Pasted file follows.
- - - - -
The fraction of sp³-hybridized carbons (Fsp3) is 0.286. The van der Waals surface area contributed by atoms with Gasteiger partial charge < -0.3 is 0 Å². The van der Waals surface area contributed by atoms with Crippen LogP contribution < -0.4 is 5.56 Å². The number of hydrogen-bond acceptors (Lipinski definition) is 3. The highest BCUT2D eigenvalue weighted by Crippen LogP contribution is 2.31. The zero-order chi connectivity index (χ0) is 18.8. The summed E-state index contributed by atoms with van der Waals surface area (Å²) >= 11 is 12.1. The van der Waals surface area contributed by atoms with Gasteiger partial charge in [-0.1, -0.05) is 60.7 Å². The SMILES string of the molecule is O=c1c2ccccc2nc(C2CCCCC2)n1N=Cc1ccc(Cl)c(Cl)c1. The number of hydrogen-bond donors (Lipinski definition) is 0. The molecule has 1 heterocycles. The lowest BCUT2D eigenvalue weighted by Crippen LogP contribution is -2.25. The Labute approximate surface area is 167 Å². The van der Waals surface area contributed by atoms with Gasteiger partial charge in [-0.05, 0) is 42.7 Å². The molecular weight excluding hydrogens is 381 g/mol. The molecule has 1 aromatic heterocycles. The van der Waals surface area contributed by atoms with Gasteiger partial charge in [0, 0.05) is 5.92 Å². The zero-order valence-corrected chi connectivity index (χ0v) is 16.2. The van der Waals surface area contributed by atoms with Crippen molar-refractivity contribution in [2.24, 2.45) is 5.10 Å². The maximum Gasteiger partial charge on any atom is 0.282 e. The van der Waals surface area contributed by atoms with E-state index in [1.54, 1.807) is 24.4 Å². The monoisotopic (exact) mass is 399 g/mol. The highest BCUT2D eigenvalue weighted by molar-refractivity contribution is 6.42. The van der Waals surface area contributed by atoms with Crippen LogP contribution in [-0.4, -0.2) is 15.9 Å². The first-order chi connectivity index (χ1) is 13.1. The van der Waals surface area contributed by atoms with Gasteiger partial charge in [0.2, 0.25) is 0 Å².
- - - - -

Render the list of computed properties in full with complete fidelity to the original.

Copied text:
The fraction of sp³-hybridized carbons (Fsp3) is 0.286. The van der Waals surface area contributed by atoms with Gasteiger partial charge < -0.3 is 0 Å². The van der Waals surface area contributed by atoms with Crippen LogP contribution < -0.4 is 5.56 Å². The number of hydrogen-bond acceptors (Lipinski definition) is 3. The highest BCUT2D eigenvalue weighted by Crippen LogP contribution is 2.31. The zero-order chi connectivity index (χ0) is 18.8. The summed E-state index contributed by atoms with van der Waals surface area (Å²) >= 11 is 12.1. The van der Waals surface area contributed by atoms with Gasteiger partial charge in [-0.1, -0.05) is 60.7 Å². The SMILES string of the molecule is O=c1c2ccccc2nc(C2CCCCC2)n1N=Cc1ccc(Cl)c(Cl)c1. The number of hydrogen-bond donors (Lipinski definition) is 0. The molecule has 1 heterocycles. The lowest BCUT2D eigenvalue weighted by Crippen LogP contribution is -2.25. The Labute approximate surface area is 167 Å². The van der Waals surface area contributed by atoms with Gasteiger partial charge in [-0.05, 0) is 42.7 Å². The molecular weight excluding hydrogens is 381 g/mol. The molecule has 1 aromatic heterocycles. The van der Waals surface area contributed by atoms with Gasteiger partial charge in [0, 0.05) is 5.92 Å². The zero-order valence-corrected chi connectivity index (χ0v) is 16.2. The van der Waals surface area contributed by atoms with Crippen molar-refractivity contribution in [2.24, 2.45) is 5.10 Å². The maximum Gasteiger partial charge on any atom is 0.282 e. The van der Waals surface area contributed by atoms with E-state index in [1.54, 1.807) is 24.4 Å². The monoisotopic (exact) mass is 399 g/mol. The highest BCUT2D eigenvalue weighted by molar-refractivity contribution is 6.42. The van der Waals surface area contributed by atoms with Crippen LogP contribution in [-0.4, -0.2) is 15.9 Å². The first-order chi connectivity index (χ1) is 13.1. The van der Waals surface area contributed by atoms with Gasteiger partial charge in [0.2, 0.25) is 0 Å².